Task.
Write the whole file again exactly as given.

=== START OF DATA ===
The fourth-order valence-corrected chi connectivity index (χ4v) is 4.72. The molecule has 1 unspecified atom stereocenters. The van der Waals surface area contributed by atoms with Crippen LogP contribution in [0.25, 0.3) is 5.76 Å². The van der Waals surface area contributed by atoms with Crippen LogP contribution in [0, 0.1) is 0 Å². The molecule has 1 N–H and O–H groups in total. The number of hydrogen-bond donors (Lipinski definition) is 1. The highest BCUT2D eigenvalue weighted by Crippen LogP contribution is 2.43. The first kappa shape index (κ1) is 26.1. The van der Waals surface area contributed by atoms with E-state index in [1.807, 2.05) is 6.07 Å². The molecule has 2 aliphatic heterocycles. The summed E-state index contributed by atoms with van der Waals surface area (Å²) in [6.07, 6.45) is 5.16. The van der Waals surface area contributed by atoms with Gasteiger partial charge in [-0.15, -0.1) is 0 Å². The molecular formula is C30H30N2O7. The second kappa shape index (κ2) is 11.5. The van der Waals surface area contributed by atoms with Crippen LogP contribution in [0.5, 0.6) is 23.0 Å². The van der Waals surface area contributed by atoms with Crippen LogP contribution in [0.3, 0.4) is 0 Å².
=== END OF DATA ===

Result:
The fourth-order valence-corrected chi connectivity index (χ4v) is 4.72. The molecule has 1 unspecified atom stereocenters. The van der Waals surface area contributed by atoms with Crippen LogP contribution in [0.25, 0.3) is 5.76 Å². The van der Waals surface area contributed by atoms with Crippen LogP contribution in [0, 0.1) is 0 Å². The molecule has 1 N–H and O–H groups in total. The number of hydrogen-bond donors (Lipinski definition) is 1. The highest BCUT2D eigenvalue weighted by Crippen LogP contribution is 2.43. The first kappa shape index (κ1) is 26.1. The van der Waals surface area contributed by atoms with E-state index in [1.807, 2.05) is 6.07 Å². The molecule has 2 aliphatic heterocycles. The summed E-state index contributed by atoms with van der Waals surface area (Å²) in [6.07, 6.45) is 5.16. The van der Waals surface area contributed by atoms with Gasteiger partial charge in [-0.15, -0.1) is 0 Å². The molecular formula is C30H30N2O7. The second kappa shape index (κ2) is 11.5. The van der Waals surface area contributed by atoms with Crippen LogP contribution in [0.5, 0.6) is 23.0 Å². The van der Waals surface area contributed by atoms with Crippen LogP contribution in [0.3, 0.4) is 0 Å².